Future Justice Looks Corporate
2018 True Measures
2017 Hoping For Tapes
In It Now
2016 On Viewing This Mudball
2015 It Takes A Village
2014 In God’s Eyes
2013 We Root For Ourselves
2012 Like A Shark
2011 Discernible Virtue

Read Full Post »

History is not an exact science.  And ‘the historian of the future’ is as much artist as scientist or academic.  But the futurologist cannot be taken lightly.  He bases his conclusions on perceived trends, and his predictions themselves may possibly have some effect on the future:  in helping either to prevent his predictions coming true or to realize them.
    —     General Sir John Hackett (et al)
From:  “The Third World War: August 1985
.
On This Day In:
2021 Maybe He Agreed With His Mum
Come To Me, You’ll See
2020 Imagine Existence
Posing As Action
2019 Voices Of The Past
2018 Sunrises, Rainbows And Newborn Babies
2017 Untold Agony
2016 Just Borrowed
2015 Warning
2014 Always More Productive
2013 Is Not
2012 Loosely Translated
2011 Your Opinions Are Not My Facts

Read Full Post »

The central contention of physics has it that the building blocks of the universe will endure even if, or even when, the humans who tally them, and the planet we live on, all die.  To see into the deathless universe is to try to see nothing so flamboyant as [William] Wordsworth’s favorite daffodils and walnut groves, but to peer into the coldest spaces, the black holes and the fractional electric charge of theoretical subatomic particles.  These entities have no blood flow, of course, but also no DNA;  they’re not susceptible to pandemics, however virulent, or the dividends and ravages of carbon.  They don’t live, so they don’t die.  To model the universe as precisely as possible is to try to see the one thing that even the strictest atheist agrees is everlasting — to try to achieve, in a lab, an intimation of immortality.
Back to the living world that’s under our feet.  [Carlo] Rovelli is right to caution against the potential delusions of those who are greedy for eurekas.  But, as a fellow physicist with a radical streak, he is also sympathetic to their ambitions, a drive to “learn something unexpected about the fundamental laws of nature.”  To Rovelli, whose latest book describes quantum mechanics as an almost psychedelic experience, a truly radical discovery entails the observation of phenomena that fall outside three existing frameworks in physics:  quantum theory, the Standard Model of particle physics, and general relativity.  Only by blowing up one of those frameworks can one achieve the kind of immortality that scientists get, the glory of someone like Einstein or Heisenberg.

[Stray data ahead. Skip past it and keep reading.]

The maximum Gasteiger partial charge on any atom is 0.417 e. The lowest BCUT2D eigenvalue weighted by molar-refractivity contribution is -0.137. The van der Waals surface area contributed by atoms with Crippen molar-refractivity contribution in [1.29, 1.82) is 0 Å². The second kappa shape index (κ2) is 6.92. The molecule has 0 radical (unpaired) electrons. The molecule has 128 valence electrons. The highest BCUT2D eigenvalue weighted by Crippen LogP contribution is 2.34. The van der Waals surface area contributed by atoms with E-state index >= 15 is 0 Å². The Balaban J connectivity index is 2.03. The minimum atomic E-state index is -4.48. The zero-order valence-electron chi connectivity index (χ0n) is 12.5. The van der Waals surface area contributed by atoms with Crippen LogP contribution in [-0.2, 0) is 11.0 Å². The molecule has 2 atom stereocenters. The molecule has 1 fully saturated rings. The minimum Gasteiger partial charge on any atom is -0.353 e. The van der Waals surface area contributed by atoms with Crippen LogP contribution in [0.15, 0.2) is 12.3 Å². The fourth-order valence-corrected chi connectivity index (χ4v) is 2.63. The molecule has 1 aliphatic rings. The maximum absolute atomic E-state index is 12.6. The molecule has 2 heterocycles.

But to keep looking, as Rovelli has, as Fermilab has with this study on the muon’s magnetism, is also to apprehend hints.  To follow hints.  In that way, the physicist’s work and the poet’s are the same.  And if Wordsworth is right, immortality can be found, of all places, in the hint — the staggering proposition by nature itself that, in spite of all the dying around us, something of all we love might be imperishable, might still flicker or shine or wobble when the rest of our world is gone.
    —     Virginia Heffernan
From her article:  “Muonstruck
Appearing in:  Wired Magazine;  dtd:  June 2021
.
On This Day In:
2021 Keep Growing
I Keep Looking
2020 I Don’t Need No Stinkin’ Plans
One Earth
2019 Beautiful Rules
2018 Skepticism
2017 WWGD?
2016 Growing Greatness
2015 When It Is Darkest
2014 Knowledge And Doubt
2013 Three Thoughts
2012 Gentle Reader
2011 Leave The Light On For Me Anyway

Read Full Post »

The limit of your present understanding is not the limit of your possibilities.
    —    Guy Finley
In these times – where social appearance is more important than spiritual substance – what has become our longing to change is really the unconscious desire to control not just the shape of our bodies (according to prevailing values) but to dominate our environment as well, regardless of the cost.
    —    Guy Finley
.
On This Day In:
2021 I Should Have Started Earlier
To Soothe Your Soul
2020 Let’s Make It So
2019 Today’s Question
2018 A Moment Of Union
2016 Symptoms
2016 Tossers
2015 Hunger
2014 Outside Dependence
2013 Doing Right
2012 A Short Course In Human Relations
If Death Be My Future
Strive
Such A Fool
2011 I’m Working For A Living

Read Full Post »